Trump Fires the First Shot in the U.S.-China Trade War
A penalty levied by the U.S. government in the form of a 25% tax on $34 billion worth of Chinese goods came into effect on 12:01 AM EST on July 6, 2018. The 25% ad valorem duty rate is in addition to any pre-existing duty already imposed on the list of goods.
SEE ALSO: America Losing Tech Race to China with New Visa Policy
According to the U.S. government, the action was taken as trade remedies in accordance to Section 301(b) of the U.S. Trade Act of 1974. Section 301 authorizes the U.S. President to take all appropriate action against any act, policy, or practice of a foreign government that is unreasonable and that burdens or restricts U.S. commerce.
This is likely on the start of the long and unyielding U.S.-China trade war. On June 15, Ministry of Finance of the People’s Republic of China also published a second list of retaliatory tariffs “to be implemented at an undetermined later date” – likely the same date that the U.S. implements its own second phase of tariffs.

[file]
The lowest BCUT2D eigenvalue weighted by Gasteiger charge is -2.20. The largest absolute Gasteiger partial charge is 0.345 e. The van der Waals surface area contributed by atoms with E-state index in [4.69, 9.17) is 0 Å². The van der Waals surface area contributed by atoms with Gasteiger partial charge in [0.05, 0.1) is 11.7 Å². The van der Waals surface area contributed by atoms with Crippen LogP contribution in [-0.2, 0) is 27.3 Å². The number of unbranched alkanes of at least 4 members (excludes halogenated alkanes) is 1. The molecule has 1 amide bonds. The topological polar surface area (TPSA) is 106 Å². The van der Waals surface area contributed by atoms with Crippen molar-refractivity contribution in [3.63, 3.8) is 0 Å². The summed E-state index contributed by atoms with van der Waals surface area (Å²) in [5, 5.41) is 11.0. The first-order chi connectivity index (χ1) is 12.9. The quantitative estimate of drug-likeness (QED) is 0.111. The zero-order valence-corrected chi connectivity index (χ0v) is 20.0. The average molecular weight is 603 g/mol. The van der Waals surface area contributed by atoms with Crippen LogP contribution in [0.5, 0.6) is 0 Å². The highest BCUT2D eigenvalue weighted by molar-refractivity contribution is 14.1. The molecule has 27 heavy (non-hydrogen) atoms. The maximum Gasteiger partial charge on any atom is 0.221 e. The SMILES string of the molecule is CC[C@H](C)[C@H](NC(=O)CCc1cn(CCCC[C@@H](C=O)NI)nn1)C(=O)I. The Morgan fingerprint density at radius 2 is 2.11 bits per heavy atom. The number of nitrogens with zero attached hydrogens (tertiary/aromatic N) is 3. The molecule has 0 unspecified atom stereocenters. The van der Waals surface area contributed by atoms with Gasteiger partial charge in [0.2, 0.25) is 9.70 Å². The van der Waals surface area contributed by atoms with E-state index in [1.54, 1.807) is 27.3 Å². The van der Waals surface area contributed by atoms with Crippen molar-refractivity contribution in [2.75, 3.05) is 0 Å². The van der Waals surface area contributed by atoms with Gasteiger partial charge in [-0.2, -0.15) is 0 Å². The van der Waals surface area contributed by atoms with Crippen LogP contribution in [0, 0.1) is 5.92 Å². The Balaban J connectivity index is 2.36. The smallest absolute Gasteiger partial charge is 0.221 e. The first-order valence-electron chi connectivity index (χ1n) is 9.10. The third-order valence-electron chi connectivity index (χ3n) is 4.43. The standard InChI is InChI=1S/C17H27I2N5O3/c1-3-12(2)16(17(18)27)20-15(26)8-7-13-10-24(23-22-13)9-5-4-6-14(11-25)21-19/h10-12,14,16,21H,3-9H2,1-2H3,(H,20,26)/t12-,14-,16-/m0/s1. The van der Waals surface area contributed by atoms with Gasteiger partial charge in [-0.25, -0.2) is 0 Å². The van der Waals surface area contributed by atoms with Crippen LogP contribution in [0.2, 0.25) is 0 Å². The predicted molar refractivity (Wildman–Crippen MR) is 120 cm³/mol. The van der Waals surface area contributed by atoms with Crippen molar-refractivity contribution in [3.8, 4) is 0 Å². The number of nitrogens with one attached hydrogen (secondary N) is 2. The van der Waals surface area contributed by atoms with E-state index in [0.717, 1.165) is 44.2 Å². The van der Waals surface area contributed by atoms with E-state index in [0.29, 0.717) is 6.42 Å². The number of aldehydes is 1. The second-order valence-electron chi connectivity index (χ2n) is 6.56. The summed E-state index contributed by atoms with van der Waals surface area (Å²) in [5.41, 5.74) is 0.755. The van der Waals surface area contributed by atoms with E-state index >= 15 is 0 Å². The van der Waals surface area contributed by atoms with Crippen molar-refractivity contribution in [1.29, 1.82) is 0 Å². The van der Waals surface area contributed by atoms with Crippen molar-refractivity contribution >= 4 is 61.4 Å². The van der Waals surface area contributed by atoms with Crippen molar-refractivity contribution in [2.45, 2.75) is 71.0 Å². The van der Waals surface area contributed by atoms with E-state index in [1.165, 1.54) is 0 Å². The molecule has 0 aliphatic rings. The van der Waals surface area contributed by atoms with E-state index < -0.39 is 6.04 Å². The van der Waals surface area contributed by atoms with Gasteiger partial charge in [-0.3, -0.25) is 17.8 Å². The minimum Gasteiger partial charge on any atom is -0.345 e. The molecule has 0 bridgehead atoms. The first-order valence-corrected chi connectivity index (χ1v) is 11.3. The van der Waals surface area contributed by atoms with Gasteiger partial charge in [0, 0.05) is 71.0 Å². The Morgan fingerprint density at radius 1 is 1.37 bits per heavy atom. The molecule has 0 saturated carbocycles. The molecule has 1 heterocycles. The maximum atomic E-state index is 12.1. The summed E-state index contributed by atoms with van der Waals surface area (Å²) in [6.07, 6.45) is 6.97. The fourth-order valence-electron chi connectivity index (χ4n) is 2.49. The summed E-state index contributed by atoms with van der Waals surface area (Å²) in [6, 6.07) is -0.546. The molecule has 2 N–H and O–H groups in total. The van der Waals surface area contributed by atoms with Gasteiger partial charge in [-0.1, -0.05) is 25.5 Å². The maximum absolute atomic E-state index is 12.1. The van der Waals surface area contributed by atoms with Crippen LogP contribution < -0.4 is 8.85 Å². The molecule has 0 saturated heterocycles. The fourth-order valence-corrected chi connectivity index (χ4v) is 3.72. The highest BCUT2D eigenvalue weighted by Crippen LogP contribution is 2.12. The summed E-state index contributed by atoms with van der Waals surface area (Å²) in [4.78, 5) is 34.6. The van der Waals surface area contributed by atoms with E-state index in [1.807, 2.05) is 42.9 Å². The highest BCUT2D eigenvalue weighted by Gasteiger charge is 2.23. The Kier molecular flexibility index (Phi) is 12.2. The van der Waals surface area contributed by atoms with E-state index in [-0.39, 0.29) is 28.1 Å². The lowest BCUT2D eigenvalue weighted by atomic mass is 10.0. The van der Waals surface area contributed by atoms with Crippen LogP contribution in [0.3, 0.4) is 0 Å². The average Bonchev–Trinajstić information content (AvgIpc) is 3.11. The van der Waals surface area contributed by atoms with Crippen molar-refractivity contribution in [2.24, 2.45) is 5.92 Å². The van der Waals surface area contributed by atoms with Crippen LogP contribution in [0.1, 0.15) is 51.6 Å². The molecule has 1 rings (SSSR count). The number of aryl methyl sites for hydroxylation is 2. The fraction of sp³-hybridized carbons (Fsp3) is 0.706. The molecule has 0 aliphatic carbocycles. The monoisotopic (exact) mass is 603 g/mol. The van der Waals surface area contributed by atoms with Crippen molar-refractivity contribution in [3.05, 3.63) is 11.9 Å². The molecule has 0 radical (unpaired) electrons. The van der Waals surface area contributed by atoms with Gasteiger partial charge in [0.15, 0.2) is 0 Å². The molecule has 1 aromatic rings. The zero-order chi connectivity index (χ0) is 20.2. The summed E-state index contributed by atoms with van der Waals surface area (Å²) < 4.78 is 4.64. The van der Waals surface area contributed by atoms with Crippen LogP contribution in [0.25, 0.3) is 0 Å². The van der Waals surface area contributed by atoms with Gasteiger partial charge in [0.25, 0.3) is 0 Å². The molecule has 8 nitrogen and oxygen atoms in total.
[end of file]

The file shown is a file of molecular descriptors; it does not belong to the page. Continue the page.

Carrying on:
The act, policy, or practice in this case is related to technology transfer, intellectual property, and innovation.
The initial investigation by the Office of the United States Trade Representative (USTR) on Chinese government started on August 18, 2017. On March 22 of this year, USTR issued a notice stating that the investigation found the acts, policies, and practices by the Chinese government to be actionable.
On June 15, U.S. made a tariff announcement on a final list of Chinese goods. In retaliation, China’s Ministry of Finance released a list of U.S. exports also worth $34 billion that mainly consists of agricultural and aquatic products as well as cars.
China has consistently taken a hardline stance on the matter. As China’s Ministry of Commerce (MOFCOM) stated last month, China will “impose tariffs with the same size and force and all the trade and economic achievements reached by the two sides will be invalid at the same time”.
The amount of U.S. exports that will be subject to retaliatory tariffs from Chinese, Mexican, Canadian and other governments will reach $75 billion by the end of this week, according to a new analysis by the U.S. Chamber of Commerce.
Featured Image Source: Internet.